Environmental panel splits with Princeton elected officials over Route 92

By: David Campbell , Staff Writer     

Princeton Packet, 09/24/2004

The Princeton Environmental Commission would like Princeton Borough and Princeton Township to reconsider their endorsement of long-delayed Route 92.

At the commission's meeting Wednesday night, members met with Ridgeview Road resident Lincoln Hollister, a local opponent of the controversial project, to discuss the federal Environmental Protection Agency's opposition to the New Jersey Turnpike Authority's proposed limited-access toll road.

The EPA, in a letter submitted in July as part of the public comment on the U.S. Army Corps of Engineers' draft environmental review of Route 92, has said that "all reasonable alternatives have not been fully evaluated." The EPA letter went on to say there is a potential for "significant environmental impacts" from the road.

Route 92 has been proposed by the Turnpike Authority as an east-west connector between turnpike Interchange 8A and Route 1 near Ridge Road in South Brunswick. The 6.7-mile toll road would be built and managed by the Turnpike Authority, and would cost an estimated $400 million.

The federal environmental agency said the traffic analysis in the Army Corps' draft environmental impact statement was flawed and incomplete, suggesting that, contrary to the corps' conclusions, proposed Route 92 would result in increased traffic congestion.

The Army Corps released its draft document to the public in April. A public hearing on the document was held in May at the Radisson Hotel Princeton in South Brunswick. At those sessions, opponents of the road vastly outnumbered those who spoke in favor of it. The majority of the attendees were South Brunswick residents worried about traffic impacts to their community.

The governing bodies of Princeton Township and Princeton Borough have endorsed the Army Corps' conclusions in support of Route 92.

On Wednesday night, the Environmental Commission said the Borough Council and Township Committee should reconsider their position in light of the EPA's stance against the roadway.

Wendy Benchley, the Borough Council's liaison to the commission, said an Environmental Commission representative should appear before the council to make its case.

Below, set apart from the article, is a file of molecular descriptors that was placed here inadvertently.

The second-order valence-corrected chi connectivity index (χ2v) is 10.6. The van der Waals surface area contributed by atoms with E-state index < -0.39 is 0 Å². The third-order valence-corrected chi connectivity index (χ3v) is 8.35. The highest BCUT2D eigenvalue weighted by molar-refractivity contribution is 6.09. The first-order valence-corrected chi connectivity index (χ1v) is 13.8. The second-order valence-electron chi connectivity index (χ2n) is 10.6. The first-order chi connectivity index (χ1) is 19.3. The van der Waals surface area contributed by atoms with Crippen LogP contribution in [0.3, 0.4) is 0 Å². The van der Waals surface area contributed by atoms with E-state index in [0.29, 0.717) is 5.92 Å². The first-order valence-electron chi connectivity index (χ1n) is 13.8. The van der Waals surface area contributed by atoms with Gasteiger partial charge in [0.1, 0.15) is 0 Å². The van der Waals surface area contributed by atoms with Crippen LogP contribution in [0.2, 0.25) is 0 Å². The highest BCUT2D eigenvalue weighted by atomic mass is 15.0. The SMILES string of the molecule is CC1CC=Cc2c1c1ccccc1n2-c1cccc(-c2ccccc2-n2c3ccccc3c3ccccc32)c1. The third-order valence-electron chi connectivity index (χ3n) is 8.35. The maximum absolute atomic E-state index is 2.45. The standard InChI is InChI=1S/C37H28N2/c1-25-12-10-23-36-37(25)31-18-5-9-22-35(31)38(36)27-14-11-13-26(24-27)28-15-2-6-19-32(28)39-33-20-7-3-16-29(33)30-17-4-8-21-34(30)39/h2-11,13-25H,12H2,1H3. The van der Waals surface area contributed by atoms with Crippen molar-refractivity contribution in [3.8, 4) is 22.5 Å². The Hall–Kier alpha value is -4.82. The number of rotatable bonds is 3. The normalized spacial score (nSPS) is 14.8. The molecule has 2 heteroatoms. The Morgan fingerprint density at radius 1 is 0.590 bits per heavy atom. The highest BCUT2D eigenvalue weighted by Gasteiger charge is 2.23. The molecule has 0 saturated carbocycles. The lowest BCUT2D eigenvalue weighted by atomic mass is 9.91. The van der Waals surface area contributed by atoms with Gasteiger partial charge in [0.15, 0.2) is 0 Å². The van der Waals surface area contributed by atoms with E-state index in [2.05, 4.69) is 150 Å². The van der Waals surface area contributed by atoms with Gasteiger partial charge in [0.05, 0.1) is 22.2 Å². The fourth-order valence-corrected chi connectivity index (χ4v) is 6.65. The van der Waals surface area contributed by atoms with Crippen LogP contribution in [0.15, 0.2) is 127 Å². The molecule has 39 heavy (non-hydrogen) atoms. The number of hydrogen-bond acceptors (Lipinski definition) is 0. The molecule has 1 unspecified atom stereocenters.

But Township Deputy Mayor William Enslin, the committee's liaison to the Environmental Commission, said the timing may not be right, pointing out that such a plea might be drowned out by other immediate issues before the council and committee.

Environmental commission members also called for a community roundtable like one used to resolve the controversy surrounding the former Millstone Bypass.

They raised the idea of appealing to outgoing Gov. James E. McGreevey, who has said he will resign in November due to a sex scandal, to stop the road or mandate a roundtable for Route 92. Former Gov. Christie Whitman called for a bypass roundtable in 2000 before she left office to head up the EPA.

Environmental commission members said the new Route 522, if a connection to the turnpike were to be built, could serve as an alternative to Route 92, and should be considered.

The Army Corps has been working on an EIS for the roadway since 2000 because federal and state environmental agencies disagreed over whether to issue permits for the filling of wetlands required by the project. Conflict arose in 1999 after the state Department of Environmental Protection issued a permit contrary to recommendations from the EPA.

Review by the Army Corps was undertaken to help resolve the matter. The DEP's wetland permit expired in March.

In other business Wednesday night, Environmental Commission Vice Chairwoman Barbara Simpson reported that the commission's second-annual computer recycling day, held Sept. 11 in the township Municipal Complex parking lot, was successful. Ms. Simpson said 345 residents -- 75 more than last year -- turned out for drop off. About 11 tons of equipment, 1 ton more than last year, were recycled, she reported.